NEXT GEN
Screen

Netflix makes global moves with Next Gen

How Tangent Animation and Chinese comics site Baozou teamed up on their first Netflix Original feature.
October 4, 2018

Netflix recently bowed Next Gen, which it picked up at the 2018 Cannes Film Festival. The SVOD paid a handsome US$30 million for worldwide distribution rights (excluding China) to the CGI-animated sci-fi feature from Toronto’s Tangent Animation and popular Chinese comics website Baozou Manhua. Chinese distributors Alibaba and Wanda, which bought the Chinese distribution rights, released the movie on 8,000 screens across the country on August 17.

Next Gen is based on the comic 7723 by Wang Nima, founder and editor of Baozou Manhua. It follows the adventures of a girl named Mai who accidently awakens a robot. The unlikely friends team up to battle bullies and thwart an evil plot.

Voiced by an all-star English cast that includes John Krasinski and Constance Wu, the project marks the feature directorial debut of VFX veterans Kevin Adams (art director, 9) and Joe Ksander (animation director, 9). It’s the second animated feature for Tangent after 2016′s Ozzy.

Tangent boarded the project three years ago when the original studio backed out, says CCO and producer Jeff Bell. Baozou also stepped up to finance and co-produce at the time.

Toronto pre-production studio House of Cool came on board to work on storyboards, while Skywalker Sound and Technicolor split the film’s post-production duties. The majority of the production work was handled in Canada at Tangent’s facilities in Toronto and Winnipeg.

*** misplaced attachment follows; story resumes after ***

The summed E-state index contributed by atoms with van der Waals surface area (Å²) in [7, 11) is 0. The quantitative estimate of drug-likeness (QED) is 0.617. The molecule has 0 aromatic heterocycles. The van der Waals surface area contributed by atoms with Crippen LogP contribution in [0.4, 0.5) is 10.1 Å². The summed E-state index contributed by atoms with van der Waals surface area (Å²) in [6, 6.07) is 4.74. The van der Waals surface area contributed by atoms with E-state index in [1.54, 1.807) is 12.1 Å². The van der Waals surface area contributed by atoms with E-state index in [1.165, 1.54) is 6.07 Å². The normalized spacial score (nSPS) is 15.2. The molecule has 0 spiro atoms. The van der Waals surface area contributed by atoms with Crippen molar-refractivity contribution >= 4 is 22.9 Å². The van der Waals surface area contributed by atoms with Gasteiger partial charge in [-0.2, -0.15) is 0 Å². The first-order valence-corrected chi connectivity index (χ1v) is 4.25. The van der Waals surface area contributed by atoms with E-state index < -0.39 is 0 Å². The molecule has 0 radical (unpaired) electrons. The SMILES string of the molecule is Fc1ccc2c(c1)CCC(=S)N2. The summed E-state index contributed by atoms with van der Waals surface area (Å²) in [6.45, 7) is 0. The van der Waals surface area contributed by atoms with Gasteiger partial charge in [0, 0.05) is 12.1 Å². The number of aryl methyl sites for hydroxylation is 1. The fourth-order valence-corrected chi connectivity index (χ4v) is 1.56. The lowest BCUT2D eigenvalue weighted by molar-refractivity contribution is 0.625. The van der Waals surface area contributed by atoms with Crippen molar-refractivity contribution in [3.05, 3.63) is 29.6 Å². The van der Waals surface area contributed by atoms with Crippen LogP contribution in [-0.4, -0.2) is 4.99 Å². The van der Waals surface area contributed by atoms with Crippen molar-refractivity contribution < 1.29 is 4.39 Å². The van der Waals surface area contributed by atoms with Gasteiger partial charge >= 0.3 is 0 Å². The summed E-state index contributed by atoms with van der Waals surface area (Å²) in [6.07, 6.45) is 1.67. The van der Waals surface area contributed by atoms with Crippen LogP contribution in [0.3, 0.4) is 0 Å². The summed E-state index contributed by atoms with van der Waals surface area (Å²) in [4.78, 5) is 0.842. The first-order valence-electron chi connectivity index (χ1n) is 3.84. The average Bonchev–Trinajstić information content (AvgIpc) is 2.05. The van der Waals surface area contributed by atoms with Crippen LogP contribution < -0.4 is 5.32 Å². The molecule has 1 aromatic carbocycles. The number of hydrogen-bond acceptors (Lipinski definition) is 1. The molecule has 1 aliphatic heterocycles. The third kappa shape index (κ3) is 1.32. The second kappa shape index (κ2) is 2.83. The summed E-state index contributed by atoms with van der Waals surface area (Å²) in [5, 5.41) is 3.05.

“Baozou played a large part in the story and approvals over character design, picture and artwork,” Bell says. “Creatively, they liked [when we] overturned the apple cart on things like look, story and feel.”

Bell says the number of different film versions that needed to be created—including a 3D CGI non-stereo English version for Netflix, as well as English and Mandarin stereo versions for China—was the production’s biggest challenge. “Essentially, we had five movies,” he says.

Now that the pic is out, Tangent is in various stages of development with director Peter Lepeniotis (The Nut Job), with whom the company signed a deal last October to develop three animated feature films. Tangent has also not ruled out a TV series just yet.

“I find episodic [formats] drive you to find efficiencies in 3D production, which you sometimes don’t look for on the film side because the budgets are larger,” says Bell. “If we were to do something outside of features, we would probably create another division to handle it.”

About The Author
Jeremy is the Features Editor of Kidscreen specializing in the content production, broadcasting and distribution aspects of the global children's entertainment industry. Contact Jeremy at jdickson@brunico.com.

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